A disturbing new approach from the Disputes Dept has come to light. We had such high hopes that the promised overhaul of the compliance unit would result in a default position of respect for due process and natural justice.

 

Instead, we are seeing a lack of due care from the LP establishment giving consideration to the implications of any course they decide and a continued lack of consideration for the effect it has on the individuals. We continue to have a situation where the implication is guilty and actions taken and questions asked by the party are rooted in that mindset. It is this that must stop. The party `s approach to any complaints should be an investigation carried out from a neutral standpoint, and not dictated by assumption of guilt.

 

The Disputes dept have started sending out what amounts to Warning letters to members without any right to respond. In effect the party are using the social media code of conduct as if it were a set of rules. It is not. It has never been discussed or agreed at conference and there is much about it that causes problems.

 

Reading through the Social Media Code of Conduct it sounds on the face of it reasonable – BUT I would say that 70% of posts/comments made on social media could be said to break this code – context and intention MUST be considered, and a person must have the right to respond. If not then it is open to being used with any complaint. The thing is, it isn`t just brought to someone`s attention – it results in a warning letter.

The irony here is mind numbing – the party itself is not respecting its own rules.

Our legal position as set out by Duncan Shipley Dalton is:

The power to issue warning letters is in Chapter 6.Clause I. 1.(C):

“Where in the opinion of the NEC there are circumstances which might warrant the use of its powers under sub-clauses A above and B above, the NEC may issue written warnings to any individual member of the Party drawing attention to the conduct which in the opinion of the NEC is either incompatible with continued membership of the Party or may be in, or may lead to, a breach of the constitution, rules or standing orders of the Party.”

The powers in A and B relate to:

“any alleged breach of the constitution, rules or standing orders of the Party by an individual member or members of the Party,”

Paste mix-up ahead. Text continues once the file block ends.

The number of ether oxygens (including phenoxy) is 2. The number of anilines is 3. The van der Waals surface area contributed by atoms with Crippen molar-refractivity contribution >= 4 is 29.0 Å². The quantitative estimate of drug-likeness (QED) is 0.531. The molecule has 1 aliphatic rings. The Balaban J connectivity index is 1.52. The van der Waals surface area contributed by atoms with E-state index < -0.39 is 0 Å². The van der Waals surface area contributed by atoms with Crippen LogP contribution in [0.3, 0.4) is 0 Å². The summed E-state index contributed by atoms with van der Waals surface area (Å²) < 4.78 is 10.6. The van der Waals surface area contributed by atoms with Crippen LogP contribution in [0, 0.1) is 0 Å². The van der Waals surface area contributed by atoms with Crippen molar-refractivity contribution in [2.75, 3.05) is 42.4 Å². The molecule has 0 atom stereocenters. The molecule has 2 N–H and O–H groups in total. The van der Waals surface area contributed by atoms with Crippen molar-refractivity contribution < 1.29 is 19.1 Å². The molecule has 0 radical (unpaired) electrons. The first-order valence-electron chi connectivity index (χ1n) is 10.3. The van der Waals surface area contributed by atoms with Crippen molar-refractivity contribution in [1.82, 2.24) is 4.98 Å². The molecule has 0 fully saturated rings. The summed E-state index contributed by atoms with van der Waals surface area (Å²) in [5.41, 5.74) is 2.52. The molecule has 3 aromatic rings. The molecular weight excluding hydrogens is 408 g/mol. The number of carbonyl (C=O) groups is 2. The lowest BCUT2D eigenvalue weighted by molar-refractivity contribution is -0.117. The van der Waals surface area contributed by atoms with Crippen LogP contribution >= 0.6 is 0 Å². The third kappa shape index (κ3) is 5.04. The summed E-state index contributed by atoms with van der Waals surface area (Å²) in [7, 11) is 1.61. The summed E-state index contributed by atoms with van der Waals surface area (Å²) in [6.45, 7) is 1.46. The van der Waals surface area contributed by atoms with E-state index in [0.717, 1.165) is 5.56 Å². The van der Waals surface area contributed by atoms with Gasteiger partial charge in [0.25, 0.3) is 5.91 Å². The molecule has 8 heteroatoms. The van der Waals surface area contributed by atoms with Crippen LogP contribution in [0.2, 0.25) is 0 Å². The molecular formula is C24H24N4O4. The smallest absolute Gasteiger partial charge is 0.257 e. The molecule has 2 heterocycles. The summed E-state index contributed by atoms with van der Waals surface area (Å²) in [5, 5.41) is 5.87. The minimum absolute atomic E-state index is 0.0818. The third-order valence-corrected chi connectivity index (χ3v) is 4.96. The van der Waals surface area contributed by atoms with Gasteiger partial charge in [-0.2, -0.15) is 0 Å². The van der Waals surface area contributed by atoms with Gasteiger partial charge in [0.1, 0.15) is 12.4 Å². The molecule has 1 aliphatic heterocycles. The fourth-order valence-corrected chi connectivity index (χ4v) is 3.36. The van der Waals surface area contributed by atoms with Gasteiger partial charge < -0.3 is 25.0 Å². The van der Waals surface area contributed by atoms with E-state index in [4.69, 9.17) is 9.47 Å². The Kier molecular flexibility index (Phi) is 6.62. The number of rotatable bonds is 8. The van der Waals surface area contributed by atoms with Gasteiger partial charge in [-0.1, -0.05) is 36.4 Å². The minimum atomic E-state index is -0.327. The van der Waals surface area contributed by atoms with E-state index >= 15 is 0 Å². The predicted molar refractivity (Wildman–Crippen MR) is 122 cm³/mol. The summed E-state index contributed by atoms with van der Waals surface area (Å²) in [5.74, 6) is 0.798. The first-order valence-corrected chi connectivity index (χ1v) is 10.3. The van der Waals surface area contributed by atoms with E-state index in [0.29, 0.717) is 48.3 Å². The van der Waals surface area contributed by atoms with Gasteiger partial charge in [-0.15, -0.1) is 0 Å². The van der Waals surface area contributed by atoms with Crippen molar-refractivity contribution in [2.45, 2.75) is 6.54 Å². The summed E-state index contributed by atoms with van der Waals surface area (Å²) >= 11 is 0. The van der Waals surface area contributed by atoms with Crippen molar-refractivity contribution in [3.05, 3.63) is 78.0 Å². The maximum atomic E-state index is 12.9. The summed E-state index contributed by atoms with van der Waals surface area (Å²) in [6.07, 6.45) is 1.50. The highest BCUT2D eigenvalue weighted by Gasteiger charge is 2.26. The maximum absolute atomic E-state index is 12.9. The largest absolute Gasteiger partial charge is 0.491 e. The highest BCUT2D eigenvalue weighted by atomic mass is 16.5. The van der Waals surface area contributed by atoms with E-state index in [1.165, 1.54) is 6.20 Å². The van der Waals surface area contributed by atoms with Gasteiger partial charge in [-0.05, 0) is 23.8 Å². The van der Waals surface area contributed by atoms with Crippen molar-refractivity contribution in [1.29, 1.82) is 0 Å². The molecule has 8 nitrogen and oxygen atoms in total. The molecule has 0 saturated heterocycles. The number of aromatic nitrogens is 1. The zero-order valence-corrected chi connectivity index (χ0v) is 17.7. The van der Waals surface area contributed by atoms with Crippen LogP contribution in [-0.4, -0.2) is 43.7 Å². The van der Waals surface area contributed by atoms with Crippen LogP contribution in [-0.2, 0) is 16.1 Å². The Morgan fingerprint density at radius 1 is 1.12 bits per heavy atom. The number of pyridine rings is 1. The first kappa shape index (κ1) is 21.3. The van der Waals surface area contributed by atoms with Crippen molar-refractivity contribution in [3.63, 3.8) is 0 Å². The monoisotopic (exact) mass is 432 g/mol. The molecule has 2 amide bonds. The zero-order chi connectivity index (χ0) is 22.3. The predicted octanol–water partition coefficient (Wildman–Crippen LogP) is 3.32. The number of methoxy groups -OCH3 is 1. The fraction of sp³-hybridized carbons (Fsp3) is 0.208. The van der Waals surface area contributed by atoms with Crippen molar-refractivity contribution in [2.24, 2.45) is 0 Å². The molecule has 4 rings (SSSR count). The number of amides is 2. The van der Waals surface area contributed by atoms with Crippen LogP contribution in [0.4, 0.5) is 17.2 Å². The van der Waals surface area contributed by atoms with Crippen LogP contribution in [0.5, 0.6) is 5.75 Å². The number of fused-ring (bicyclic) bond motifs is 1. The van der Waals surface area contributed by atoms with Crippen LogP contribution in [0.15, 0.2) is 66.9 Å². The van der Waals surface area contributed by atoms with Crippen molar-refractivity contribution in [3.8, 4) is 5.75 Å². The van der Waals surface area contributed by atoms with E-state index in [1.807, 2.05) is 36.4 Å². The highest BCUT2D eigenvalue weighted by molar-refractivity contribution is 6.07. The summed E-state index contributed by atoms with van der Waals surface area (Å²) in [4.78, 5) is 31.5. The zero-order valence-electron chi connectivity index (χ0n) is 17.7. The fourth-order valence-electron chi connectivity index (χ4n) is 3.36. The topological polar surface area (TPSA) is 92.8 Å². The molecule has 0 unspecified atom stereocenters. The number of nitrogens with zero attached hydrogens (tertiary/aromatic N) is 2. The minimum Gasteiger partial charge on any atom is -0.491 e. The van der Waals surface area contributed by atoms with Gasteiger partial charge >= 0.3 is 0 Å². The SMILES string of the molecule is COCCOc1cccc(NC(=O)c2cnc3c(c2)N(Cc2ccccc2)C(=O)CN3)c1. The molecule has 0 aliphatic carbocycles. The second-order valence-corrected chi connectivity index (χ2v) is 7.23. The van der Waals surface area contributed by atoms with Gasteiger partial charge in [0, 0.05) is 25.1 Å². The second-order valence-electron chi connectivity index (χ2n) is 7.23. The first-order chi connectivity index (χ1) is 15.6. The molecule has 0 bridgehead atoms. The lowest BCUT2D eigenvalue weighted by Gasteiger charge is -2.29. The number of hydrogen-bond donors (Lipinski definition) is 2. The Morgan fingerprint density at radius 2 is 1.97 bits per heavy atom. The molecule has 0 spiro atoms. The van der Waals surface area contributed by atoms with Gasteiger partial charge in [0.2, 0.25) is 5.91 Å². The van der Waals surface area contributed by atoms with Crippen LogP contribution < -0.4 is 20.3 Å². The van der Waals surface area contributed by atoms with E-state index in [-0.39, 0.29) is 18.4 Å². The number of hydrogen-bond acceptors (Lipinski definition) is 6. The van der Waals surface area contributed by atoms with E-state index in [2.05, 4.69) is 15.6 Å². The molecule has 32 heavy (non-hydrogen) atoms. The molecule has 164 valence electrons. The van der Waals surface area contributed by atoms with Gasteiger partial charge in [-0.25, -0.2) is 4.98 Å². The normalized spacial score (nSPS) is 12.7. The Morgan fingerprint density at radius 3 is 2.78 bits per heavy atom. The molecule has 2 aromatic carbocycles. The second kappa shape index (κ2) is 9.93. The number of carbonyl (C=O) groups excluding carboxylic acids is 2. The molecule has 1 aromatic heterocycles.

So under the rules in Chapter 6 for the NEC to have the authority to issue a warning letter there must be an alleged breach of the constitution, rules or standing orders of the Party.

The Social media guidelines are not part of the constitution, they are not rules, nor standing orders. They have the legal status merely of guidance notes issued under the NEC authority to issue “guidance” in Chapter 1, Clause VIII. 3.(M).

They are nothing more than non binding guidance. The only way in which they impact on disciplinary decisions is that under 2.I.8 when prejudice or disrepute is being considered the NEC and NCC must take the guidelines into account.

So it is not legally possible to have breached the rules by virtue of breaching the social media code of conduct and the letters being sent have zero legal authority in my opinion.

I would challenge anybody to direct me to a specific rule that gives the NEC authority to issue binding contractual rules in relation to the disciplinary process because I have read the rules backwards and forwards multiple times and never found one…

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It is time for the party to start listening to, consulting people who have experience of how the misapplication of rules, and how the lack of respect has affected and continues to affect, members wellbeing both physically and mentally. We offered this last year and were dismissed because we are not affiliated. That struck as then as a mere convenience, as members we do not need to be affiliated to be worthy of being listened to.  That offer remains open.

Are you listening HQ?

listen

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